• A Turing Machine Also known as a Universal Computational Device: a theoretical device that accepts both input data and instructions as to how to operate on the data Copyright © 2003 The McGraw-Hill Companies, Inc. Permission required for reproduction or display.1-7 Slides prepared by Walid A. Najjar & Brian J. Linard, University of California, Riverside
    • Problem Transformation - levels of abstraction The desired behavior: Natural Language the application Algorithm Program Machine Architecture Micro-architecture Logic Circuits The building blocks: Devices electronic devices Copyright © 2003 The McGraw-Hill Companies, Inc. Permission required for reproduction or display.1-8 Slides prepared by Walid A. Najjar & Brian J. Linard, University of California, Riverside
    • Levels of Abstraction These levels do not necessarily correspond Natural Language to discrete components, but to well defined standard interfaces. Algorithm Standard interfaces provide Program  portability Machine Architecture  third party software/hardware  wider usage Micro-architecture These levels are to some extent arbitrary - Logic Circuits there are other ways to draw the lines. Devices Copyright © 2003 The McGraw-Hill Companies, Inc. Permission required for reproduction or display. 1-9 Slides prepared by Walid A. Najjar & Brian J. Linard, University of California, Riverside
    • The Program Level  Most computers run a management program called the operating system Application Program (OS). Operating System  Application programs interface to the machine architecture via the OS. Program (Software) An example: This lecture Data PowerPoint Application Program Windows XP Operating System Copyright © 2003 The McGraw-Hill Companies, Inc. Permission required for reproduction or display.1 - 10 Slides prepared by Walid A. Najjar & Brian J. Linard, University of California, Riverside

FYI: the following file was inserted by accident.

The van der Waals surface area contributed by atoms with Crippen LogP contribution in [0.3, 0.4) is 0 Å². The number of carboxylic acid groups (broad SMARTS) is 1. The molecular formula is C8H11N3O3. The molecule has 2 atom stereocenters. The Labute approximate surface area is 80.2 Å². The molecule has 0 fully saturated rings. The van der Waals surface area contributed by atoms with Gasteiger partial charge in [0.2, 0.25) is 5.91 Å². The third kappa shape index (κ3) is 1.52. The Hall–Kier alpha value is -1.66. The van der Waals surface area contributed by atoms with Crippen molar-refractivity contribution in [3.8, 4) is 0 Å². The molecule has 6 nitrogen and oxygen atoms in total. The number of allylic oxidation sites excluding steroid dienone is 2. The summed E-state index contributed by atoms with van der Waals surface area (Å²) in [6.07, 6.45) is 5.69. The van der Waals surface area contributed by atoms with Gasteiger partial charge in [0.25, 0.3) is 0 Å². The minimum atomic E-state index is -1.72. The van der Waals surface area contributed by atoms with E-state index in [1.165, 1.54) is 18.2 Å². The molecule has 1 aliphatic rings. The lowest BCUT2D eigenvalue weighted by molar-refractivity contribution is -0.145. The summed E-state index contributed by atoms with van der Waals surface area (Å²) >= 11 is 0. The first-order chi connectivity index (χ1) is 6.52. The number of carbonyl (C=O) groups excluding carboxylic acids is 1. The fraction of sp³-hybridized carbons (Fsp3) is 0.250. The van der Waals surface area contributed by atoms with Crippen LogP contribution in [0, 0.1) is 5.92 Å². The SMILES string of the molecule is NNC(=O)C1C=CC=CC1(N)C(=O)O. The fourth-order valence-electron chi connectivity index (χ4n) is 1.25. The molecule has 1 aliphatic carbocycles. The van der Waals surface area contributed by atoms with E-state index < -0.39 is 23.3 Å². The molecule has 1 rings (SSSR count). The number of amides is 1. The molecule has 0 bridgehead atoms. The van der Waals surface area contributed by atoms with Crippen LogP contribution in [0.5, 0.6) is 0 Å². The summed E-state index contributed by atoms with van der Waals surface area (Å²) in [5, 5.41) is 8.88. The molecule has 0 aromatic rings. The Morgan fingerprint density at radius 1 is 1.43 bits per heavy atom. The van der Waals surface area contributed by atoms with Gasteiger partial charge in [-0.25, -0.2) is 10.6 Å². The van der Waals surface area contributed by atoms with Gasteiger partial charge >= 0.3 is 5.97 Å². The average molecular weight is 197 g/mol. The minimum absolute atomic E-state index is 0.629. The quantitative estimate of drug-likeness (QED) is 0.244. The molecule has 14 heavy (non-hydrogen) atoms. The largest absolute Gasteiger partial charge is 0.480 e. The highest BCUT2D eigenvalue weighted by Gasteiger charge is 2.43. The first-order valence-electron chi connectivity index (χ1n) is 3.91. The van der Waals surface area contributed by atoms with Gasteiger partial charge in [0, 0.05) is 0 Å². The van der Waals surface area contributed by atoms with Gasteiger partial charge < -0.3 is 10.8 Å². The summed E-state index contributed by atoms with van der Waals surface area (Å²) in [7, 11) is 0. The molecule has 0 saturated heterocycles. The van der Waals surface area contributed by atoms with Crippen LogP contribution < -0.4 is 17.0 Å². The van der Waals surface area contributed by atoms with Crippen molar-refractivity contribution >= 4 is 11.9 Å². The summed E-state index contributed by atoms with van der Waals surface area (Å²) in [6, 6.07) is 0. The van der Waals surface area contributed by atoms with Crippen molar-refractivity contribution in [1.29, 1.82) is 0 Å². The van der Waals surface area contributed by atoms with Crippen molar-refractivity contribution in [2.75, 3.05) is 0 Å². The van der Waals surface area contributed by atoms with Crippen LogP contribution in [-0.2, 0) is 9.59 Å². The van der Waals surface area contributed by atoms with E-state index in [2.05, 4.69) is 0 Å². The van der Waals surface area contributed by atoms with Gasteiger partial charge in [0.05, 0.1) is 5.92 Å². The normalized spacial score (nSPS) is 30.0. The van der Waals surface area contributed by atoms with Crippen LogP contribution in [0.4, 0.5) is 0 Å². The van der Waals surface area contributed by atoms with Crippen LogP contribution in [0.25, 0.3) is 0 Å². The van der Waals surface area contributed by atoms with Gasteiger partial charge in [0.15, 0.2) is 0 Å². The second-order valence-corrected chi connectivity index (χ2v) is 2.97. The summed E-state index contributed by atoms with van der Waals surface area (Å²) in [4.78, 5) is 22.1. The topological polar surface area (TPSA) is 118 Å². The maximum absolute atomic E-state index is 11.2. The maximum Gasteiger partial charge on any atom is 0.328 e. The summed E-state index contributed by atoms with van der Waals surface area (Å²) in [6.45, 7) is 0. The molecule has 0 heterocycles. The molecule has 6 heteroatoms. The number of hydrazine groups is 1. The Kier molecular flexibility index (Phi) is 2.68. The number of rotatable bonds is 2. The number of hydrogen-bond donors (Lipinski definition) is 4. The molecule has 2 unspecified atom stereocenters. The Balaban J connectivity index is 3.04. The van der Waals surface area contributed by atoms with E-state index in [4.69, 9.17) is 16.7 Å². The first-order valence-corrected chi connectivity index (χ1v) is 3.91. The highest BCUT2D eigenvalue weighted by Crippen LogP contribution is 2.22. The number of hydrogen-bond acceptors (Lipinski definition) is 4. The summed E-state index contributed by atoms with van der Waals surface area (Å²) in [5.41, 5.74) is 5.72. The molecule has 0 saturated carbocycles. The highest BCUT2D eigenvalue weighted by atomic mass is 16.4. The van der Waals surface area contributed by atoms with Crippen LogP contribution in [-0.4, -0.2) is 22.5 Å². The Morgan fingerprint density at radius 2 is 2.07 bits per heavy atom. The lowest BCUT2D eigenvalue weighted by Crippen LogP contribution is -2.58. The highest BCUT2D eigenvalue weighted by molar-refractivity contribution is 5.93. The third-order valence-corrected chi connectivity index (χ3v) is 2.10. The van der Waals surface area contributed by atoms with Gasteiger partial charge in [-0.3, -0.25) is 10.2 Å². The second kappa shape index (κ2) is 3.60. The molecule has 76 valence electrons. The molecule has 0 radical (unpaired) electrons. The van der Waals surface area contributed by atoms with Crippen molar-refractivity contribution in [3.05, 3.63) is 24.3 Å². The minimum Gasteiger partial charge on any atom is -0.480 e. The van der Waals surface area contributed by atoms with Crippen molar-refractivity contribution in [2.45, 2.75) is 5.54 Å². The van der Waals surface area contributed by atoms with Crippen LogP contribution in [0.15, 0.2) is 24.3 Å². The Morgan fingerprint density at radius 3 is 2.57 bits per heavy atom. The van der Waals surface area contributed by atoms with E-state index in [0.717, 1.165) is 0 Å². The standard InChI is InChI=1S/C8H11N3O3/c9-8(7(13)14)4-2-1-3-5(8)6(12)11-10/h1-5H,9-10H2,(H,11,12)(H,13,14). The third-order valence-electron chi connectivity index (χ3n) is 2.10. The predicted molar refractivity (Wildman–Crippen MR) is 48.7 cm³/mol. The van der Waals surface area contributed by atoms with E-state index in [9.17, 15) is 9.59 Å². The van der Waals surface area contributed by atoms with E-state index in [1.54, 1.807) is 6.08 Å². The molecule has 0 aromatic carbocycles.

• The Machine Level - 1 Machine Architecture  This is the formal specification of all the functions a particular machine can carry out, known as the Instruction Set Architecture (ISA). Microarchitecture  The implementation of the ISA in a specific CPU - i.e. the way in which the specifications of the ISA are actually carried out. Copyright © 2003 The McGraw-Hill Companies, Inc. Permission required for reproduction or display.1 - 11 Slides prepared by Walid A. Najjar & Brian J. Linard, University of California, Riverside
    • The Machine Level - 2 Logic Circuits  Each functional component of the microarchitecture is built up of circuits that make “decisions” based on simple rules Devices  Finally, each logic circuit is actually built of electronic devices such as CMOS or NMOS or GaAs (etc.) transistors. Copyright © 2003 The McGraw-Hill Companies, Inc. Permission required for reproduction or display.1 - 12 Slides prepared by Walid A. Najjar & Brian J. Linard, University of California, Riverside